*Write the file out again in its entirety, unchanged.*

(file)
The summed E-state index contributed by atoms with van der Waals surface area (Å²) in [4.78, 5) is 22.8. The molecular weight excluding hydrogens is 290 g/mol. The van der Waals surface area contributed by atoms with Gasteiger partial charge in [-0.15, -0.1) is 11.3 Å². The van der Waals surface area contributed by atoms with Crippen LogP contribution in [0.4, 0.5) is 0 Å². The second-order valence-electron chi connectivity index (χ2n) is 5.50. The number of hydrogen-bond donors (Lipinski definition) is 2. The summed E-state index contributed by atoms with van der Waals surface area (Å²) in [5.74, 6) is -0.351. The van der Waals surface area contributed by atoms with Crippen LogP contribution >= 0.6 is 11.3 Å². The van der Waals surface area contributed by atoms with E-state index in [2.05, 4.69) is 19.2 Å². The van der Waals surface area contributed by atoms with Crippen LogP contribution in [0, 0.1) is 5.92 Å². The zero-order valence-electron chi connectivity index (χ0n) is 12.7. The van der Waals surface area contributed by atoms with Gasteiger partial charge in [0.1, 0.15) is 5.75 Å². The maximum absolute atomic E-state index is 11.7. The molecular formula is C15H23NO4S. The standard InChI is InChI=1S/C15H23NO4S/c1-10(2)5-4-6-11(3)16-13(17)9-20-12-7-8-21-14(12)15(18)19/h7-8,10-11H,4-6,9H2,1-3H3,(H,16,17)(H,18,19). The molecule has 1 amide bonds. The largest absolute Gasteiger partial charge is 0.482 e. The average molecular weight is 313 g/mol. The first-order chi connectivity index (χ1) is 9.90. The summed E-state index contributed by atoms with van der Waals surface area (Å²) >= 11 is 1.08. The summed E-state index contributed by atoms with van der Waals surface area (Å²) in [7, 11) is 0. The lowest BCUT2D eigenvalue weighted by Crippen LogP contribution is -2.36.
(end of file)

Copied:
The summed E-state index contributed by atoms with van der Waals surface area (Å²) in [4.78, 5) is 22.8. The molecular weight excluding hydrogens is 290 g/mol. The van der Waals surface area contributed by atoms with Gasteiger partial charge in [-0.15, -0.1) is 11.3 Å². The van der Waals surface area contributed by atoms with Crippen LogP contribution in [0.4, 0.5) is 0 Å². The second-order valence-electron chi connectivity index (χ2n) is 5.50. The number of hydrogen-bond donors (Lipinski definition) is 2. The summed E-state index contributed by atoms with van der Waals surface area (Å²) in [5.74, 6) is -0.351. The van der Waals surface area contributed by atoms with Crippen LogP contribution >= 0.6 is 11.3 Å². The van der Waals surface area contributed by atoms with E-state index in [2.05, 4.69) is 19.2 Å². The van der Waals surface area contributed by atoms with Crippen LogP contribution in [0, 0.1) is 5.92 Å². The zero-order valence-electron chi connectivity index (χ0n) is 12.7. The van der Waals surface area contributed by atoms with Gasteiger partial charge in [0.1, 0.15) is 5.75 Å². The maximum absolute atomic E-state index is 11.7. The molecular formula is C15H23NO4S. The standard InChI is InChI=1S/C15H23NO4S/c1-10(2)5-4-6-11(3)16-13(17)9-20-12-7-8-21-14(12)15(18)19/h7-8,10-11H,4-6,9H2,1-3H3,(H,16,17)(H,18,19). The molecule has 1 amide bonds. The largest absolute Gasteiger partial charge is 0.482 e. The average molecular weight is 313 g/mol. The first-order chi connectivity index (χ1) is 9.90. The summed E-state index contributed by atoms with van der Waals surface area (Å²) >= 11 is 1.08. The summed E-state index contributed by atoms with van der Waals surface area (Å²) in [7, 11) is 0. The lowest BCUT2D eigenvalue weighted by Crippen LogP contribution is -2.36.